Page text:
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EAST MEDITERRANEAN GAS WILL IMPROVE ENERGY SECURITY IN WESTERN EUROPE
Quite suddenly, there is remarkable oil industry news to come out of the East Mediterranean region. If the plan is executed, in the space of seven years the balance of energy security in Western Europe will be radically changed. In geopolitical terms, this will be immense; when the planned Israel-Cyprus-Greece-Italy gas pipeline is built, European countries will be able to cut their ever-increasing dependence on Russian gas supplies. The story of major gas discoveries in the East Mediterranean started in the shallow-water offshore Egypt, with Miocene Nile Delta discoveries progressively stepping out into deeper and deeper water. The first discovery was made by Phillips Petroleum in 1969, when it drilled the play-opening Abu Qir 1 NFW. It discovered gas in the Messinian Abu Madi sandstones. Subsequent exploration was led by the likes of AMOCO, BG, BP, Eni and Shell. There are now over 100 mainly gas and wet gas fields in the offshore Egyptian Nile Delta, with all production being piped onshore. The story continues to the present day, with recent large discoveries in the deeper Oligocene play, such as Salamat (2013) and Atoll (2015), alongside large Messinian discoveries including Nooros (2015) and Baltim South West (2016).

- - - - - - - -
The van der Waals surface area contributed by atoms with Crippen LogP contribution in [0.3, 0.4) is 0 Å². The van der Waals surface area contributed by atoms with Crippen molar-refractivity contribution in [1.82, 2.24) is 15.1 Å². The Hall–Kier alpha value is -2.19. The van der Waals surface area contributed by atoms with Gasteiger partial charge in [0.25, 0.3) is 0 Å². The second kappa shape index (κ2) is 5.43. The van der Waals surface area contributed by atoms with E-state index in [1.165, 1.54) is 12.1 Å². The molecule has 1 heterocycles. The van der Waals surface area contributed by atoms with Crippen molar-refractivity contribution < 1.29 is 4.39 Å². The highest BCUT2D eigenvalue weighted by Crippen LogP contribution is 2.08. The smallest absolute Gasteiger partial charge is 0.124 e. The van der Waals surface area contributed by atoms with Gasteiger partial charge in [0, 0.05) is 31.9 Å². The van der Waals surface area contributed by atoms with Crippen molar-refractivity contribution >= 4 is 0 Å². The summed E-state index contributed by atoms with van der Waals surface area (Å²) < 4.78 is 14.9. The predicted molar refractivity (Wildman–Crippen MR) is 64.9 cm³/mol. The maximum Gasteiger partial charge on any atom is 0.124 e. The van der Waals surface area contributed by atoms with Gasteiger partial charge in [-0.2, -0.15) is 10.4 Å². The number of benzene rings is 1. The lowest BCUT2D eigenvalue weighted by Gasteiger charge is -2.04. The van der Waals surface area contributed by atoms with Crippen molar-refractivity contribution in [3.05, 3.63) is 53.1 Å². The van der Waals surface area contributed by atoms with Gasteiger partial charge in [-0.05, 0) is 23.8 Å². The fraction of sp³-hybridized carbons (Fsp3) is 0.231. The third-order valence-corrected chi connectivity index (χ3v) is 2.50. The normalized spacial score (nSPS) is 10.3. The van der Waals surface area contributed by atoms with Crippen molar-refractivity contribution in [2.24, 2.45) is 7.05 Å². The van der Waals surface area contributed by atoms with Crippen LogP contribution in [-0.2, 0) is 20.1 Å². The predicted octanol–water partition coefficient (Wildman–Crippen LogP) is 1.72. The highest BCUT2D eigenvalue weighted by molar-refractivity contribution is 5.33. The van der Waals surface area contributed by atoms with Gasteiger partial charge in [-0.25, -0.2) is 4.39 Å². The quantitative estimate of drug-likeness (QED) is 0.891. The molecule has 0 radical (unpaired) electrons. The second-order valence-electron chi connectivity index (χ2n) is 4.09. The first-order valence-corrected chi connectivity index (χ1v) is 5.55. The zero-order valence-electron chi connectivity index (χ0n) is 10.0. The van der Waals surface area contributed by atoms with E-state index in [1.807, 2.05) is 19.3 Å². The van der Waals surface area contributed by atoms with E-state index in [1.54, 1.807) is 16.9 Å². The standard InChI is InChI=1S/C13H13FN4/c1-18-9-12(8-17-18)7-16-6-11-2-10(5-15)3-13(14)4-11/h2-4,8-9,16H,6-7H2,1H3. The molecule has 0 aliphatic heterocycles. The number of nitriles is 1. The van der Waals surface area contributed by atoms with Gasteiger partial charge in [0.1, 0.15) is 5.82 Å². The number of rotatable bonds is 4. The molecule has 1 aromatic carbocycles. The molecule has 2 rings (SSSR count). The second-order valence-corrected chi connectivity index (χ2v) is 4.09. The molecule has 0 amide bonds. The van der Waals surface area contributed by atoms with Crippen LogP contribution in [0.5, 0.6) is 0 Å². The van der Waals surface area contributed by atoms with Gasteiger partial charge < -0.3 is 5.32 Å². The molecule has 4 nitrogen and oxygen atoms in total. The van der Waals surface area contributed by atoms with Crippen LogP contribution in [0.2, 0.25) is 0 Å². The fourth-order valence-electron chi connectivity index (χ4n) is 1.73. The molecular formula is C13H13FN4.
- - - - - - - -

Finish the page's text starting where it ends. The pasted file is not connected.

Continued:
The latest super-giant and play-opening, discovery is of course Zohr in 2015 lying over 160km offshore, and in WD of 1,450m It discovered over 30 Tcf of dry gas in a massive Miocene-Cretaceous reef structure, on the edge of the Erastothenes Platform. Italian giant Eni is pressing forward with all speed to bring this onstream, and pipe-laying from the field to shore (150 km) by the Saipem deep water lay-barge “Castoro Sei” is ongoing and should be completed later in 2017. An imponderable for the moment is the possibility of oil; current well Zohr Deep 1 is targeting a deeper Cretaceous-Jurassic carbonate reef play below the gas field. The initial Zohr prospect was postulated to be oil prone. However, Egypt has a large negative energy balance, and serving the large domestic market with more gas is the number one priority.
LEVANT BASIN STEPS UP
But the gas that is getting the European politicians so excited is from the Levant Basin in Israel and Cyprus. In the Israeli offshore sector, a series of discoveries has been made in waters of up to 1,500m. Noble Energy, starting its exploration in 2008, has made major gas discoveries Tamar (2009 ), Dalit (2009), Dolphin (2011), Noa 2 (2011), Leviathan (2011 ), Tanin (2012), Pinnacles (2012) and Karish (2013). Most of the biogenic gas was found in a thick succession of deep marine turbidite sands of Oligo-Miocene age, with smaller but significant amounts found in younger, Pliocene turbidite sands. Out of the Noble discoveries, so far only Tamar and the smaller Noa are onstream, with Leviathan to follow in 2019. The Israeli government, fearful of dominance of the sector by just one player, has ordered the divestment of Karish and Tanin to Energean, a Greek company, which is in the process of farming down.